Irony, thy name is Conservapedia.

As the title of this post suggests, I spotted something a little remarkable during my most recent foray over on Conservapedia. And no, in a break from recent tradition, this is not about the whole Lenski business. Instead this is your standard garden-variety Conservapeon nonsense.

In any case, during my last visit I happened to notice a fairly interesting headline:

Or, in textual form:

"Wikipedia Is A Stunning Example Of How The Propaganda Machine Works" CBS News

There is no doubt where Wikipedia stands: firmly on the Left. Try out Wikipedia’s entries on say, Roe v. Wade or Intelligent Design, and you will see that Wikipedia is the people’s encyclopedia only if those people are not conservatives.

Needless to say this surprised me. CBS News- the former home of Dan Rather and the purveyor of "Rathergate"- is supposed to be one of those biased liberal media outlets. And, as Conservapedia never tires of telling us, Wikipedia is a super liberal organization. Surely one member of the liberal conspiracy wouldn't rat out another member for being... you know... liberal?

Well, as it happens, I clicked the link they supplied and discovered something rather interesting. The article in question was not, actually, an article. Instead, it was an opinion piece by Lawrence Solomon, who wrote it not for CBS News but for the National Review Online. And if that doesn't pique your interest, take a look at these bits and pieces taken from the CBS webpage:

Really, there can be absolutely no doubt that this column was reprinted from the National Review, not commissioned as news by CBS. My personal favorite is the quote on Conservapedia's headline:

There is no doubt where Wikipedia stands: firmly on the Left. Try out Wikipedia’s entries on say, Roe v. Wade or Intelligent Design, and you will see that Wikipedia is the people’s encyclopedia only if those people are not conservatives.

Which is reproduced verbatim from the CBS opinion posting... with the exception that CBS included the attribution:

Try out Wikipedia’s entries on say, Roe v. Wade or Intelligent Design, and you will see that Wikipedia is the people’s encyclopedia only if those people are not conservatives, writes The National Review.

The only reason to "accidentally" omit such a prominent attribution is if you want to conceal it. I mean, it isn't news if the National Review claims that Wikipedia and global warming are liberal bullshit. Hell, they say that all the time. But if CBS says it? Well shit- that's news. And if we just forget to mention that it's a reprinting of a National Review article as an opinion column? Well, you know, who really checks these things, anyway?*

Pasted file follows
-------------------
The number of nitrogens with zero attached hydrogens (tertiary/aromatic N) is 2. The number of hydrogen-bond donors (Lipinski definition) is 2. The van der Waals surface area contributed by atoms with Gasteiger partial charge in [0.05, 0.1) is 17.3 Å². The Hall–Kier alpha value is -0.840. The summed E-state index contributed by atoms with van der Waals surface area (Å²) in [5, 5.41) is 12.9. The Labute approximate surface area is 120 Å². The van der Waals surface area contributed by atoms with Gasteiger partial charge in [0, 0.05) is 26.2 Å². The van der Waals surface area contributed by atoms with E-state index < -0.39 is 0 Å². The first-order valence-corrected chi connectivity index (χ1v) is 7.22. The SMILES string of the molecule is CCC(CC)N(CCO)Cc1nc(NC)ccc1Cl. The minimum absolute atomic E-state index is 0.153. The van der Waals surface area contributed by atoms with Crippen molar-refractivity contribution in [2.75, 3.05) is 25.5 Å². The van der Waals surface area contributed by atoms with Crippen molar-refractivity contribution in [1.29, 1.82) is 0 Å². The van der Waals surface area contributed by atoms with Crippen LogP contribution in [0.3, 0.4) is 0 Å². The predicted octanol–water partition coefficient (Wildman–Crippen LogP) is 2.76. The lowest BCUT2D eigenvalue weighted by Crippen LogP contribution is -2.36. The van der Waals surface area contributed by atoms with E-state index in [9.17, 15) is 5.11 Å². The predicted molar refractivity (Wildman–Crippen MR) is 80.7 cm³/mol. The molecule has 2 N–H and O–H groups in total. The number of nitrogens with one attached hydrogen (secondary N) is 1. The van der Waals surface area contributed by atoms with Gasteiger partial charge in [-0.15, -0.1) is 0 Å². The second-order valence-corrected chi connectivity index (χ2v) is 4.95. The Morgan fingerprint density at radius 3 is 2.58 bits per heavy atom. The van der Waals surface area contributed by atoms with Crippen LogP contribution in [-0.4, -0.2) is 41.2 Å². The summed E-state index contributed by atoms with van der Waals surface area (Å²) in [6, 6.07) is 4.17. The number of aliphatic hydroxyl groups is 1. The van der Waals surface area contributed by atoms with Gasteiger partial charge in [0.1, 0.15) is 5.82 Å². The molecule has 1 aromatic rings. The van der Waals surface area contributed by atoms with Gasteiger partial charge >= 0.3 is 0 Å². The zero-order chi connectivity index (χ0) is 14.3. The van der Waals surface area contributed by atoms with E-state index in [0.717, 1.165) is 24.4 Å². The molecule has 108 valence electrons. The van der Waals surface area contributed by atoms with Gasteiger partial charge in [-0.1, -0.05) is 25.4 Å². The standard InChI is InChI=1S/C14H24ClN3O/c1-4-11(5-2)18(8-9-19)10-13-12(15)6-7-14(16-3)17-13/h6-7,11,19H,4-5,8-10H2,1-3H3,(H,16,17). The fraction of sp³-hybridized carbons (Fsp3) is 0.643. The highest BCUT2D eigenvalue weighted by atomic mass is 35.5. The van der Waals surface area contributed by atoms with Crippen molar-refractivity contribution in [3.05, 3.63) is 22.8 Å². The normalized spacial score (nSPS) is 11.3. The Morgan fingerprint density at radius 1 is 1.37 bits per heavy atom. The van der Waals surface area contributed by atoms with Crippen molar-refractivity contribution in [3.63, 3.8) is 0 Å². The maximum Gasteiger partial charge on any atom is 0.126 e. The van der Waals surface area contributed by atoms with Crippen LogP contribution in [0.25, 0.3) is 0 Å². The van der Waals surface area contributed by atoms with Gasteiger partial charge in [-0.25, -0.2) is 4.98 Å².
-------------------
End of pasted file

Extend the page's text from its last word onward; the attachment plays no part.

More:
And the really funny part? This blatant, incredible, deliberate obfuscation of the truth in order to push an agenda? It's critiquing Wikipedia for being a propaganda mill.

If the irony were any thicker, you couldn't cut it with a shaped charge.

* Actually, I do. Reasonably frequently.

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Friday, July 18, 2008

Ah, Japan, land of freaky shit I do NOT want to know about.

As many of you know by now, I have a way of learning about weird things. I also have an often mentioned love of boobs, a topic about which I blog quite frequently, and for which I have become known. There are, I suppose, weirder things upon which to make a blogging reputation but I admit that I am not completely thrilled to be the Hugh Heffner of the socio-blogging world. For one thing, I look absurd in a bathrobe.

In any case, my interest in boobs motivated one loyal reader to e-mail me during my recent absence about an article in the Onion's AV club. This article discusses a taste test involving two breast-related products: F-cup Breast Enhancement Cookies and "Oppai Jelly". In short, a Japanese F-cup is equivalent to a U.S. DD-cup so, basically, this cookie promises to give the consumer gigantic boobs. Not that the Japanese are at all interested in those. Needless to say F-cup breast enhancement cookies remind me of nothing so much as the spam e-mails I get every few days trying to sell an herbal supplement that will increase my penis and/or breast size. And one would assume it's no mean feat for the same supplement to do both.

The oppai jelly, on the other hand, is even more bizarre. It is essentially a room-temperature jell-o treat shaped like a woman's breasts and packaged... er... suggestively:

Thus, to consume this taste sensation* you would, in effect, slowly devour a woman's breasts while she looks on with a thoroughly addled expression. It's more or less like a strip club crossed with The Silence of the Lambs** and thoroughly creeps me out.

And the funny thing is, these products don't even really surprise me. Japan has a number of virtues over the U.S. including a good standard of living and a low crime rate but, at the same time, a baffling and- by our standards- odd view of sexuality. What, after all, am I to think when a society produces games that seemingly promote rape- for example Battle Raper and RapeLay- alongside games that apparently oppose it?*** And don't even get me started on the confusing cases where saving a woman from being raped entitles you to rape her.****

Eh. Really, I suspect all I am to think is that Japan is a society with quirks, like all the others, and that its sexual computer games are no more bizarre or wrong than the crazy stuff Americans come up with. Am I okay with these sorts of products? Well, I think they're sexually exploitative and potentially degrading to women. But, then again, we have all of that and more in the United States.